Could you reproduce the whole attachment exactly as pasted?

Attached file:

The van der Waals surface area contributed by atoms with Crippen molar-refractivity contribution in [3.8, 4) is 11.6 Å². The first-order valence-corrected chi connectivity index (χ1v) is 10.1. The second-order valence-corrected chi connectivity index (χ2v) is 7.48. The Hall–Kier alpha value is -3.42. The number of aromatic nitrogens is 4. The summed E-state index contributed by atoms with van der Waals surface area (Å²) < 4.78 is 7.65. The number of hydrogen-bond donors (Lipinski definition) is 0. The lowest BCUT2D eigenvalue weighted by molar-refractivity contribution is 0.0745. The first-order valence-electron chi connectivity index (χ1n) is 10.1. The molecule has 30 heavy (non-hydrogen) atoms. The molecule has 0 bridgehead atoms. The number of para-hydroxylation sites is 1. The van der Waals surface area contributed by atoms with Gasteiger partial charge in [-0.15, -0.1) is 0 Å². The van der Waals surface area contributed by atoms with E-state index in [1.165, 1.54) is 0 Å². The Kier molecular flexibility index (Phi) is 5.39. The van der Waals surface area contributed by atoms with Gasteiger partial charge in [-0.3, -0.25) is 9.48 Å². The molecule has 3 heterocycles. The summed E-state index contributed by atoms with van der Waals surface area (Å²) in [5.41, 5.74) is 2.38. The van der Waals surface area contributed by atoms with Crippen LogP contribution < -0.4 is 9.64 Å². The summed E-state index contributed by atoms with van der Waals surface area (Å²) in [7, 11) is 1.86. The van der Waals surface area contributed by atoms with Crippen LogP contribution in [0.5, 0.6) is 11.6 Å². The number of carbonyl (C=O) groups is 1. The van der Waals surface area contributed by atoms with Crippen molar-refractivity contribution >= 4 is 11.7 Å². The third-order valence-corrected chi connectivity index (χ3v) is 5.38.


The van der Waals surface area contributed by atoms with Crippen molar-refractivity contribution in [3.8, 4) is 11.6 Å². The first-order valence-corrected chi connectivity index (χ1v) is 10.1. The second-order valence-corrected chi connectivity index (χ2v) is 7.48. The Hall–Kier alpha value is -3.42. The number of aromatic nitrogens is 4. The summed E-state index contributed by atoms with van der Waals surface area (Å²) < 4.78 is 7.65. The number of hydrogen-bond donors (Lipinski definition) is 0. The lowest BCUT2D eigenvalue weighted by molar-refractivity contribution is 0.0745. The first-order valence-electron chi connectivity index (χ1n) is 10.1. The molecule has 30 heavy (non-hydrogen) atoms. The molecule has 0 bridgehead atoms. The number of para-hydroxylation sites is 1. The van der Waals surface area contributed by atoms with Gasteiger partial charge in [-0.15, -0.1) is 0 Å². The van der Waals surface area contributed by atoms with E-state index in [1.165, 1.54) is 0 Å². The Kier molecular flexibility index (Phi) is 5.39. The van der Waals surface area contributed by atoms with Gasteiger partial charge in [-0.3, -0.25) is 9.48 Å². The molecule has 3 heterocycles. The summed E-state index contributed by atoms with van der Waals surface area (Å²) in [5.41, 5.74) is 2.38. The van der Waals surface area contributed by atoms with Crippen LogP contribution < -0.4 is 9.64 Å². The summed E-state index contributed by atoms with van der Waals surface area (Å²) in [7, 11) is 1.86. The van der Waals surface area contributed by atoms with Crippen LogP contribution in [0.5, 0.6) is 11.6 Å². The number of carbonyl (C=O) groups is 1. The van der Waals surface area contributed by atoms with Crippen molar-refractivity contribution >= 4 is 11.7 Å². The third-order valence-corrected chi connectivity index (χ3v) is 5.38.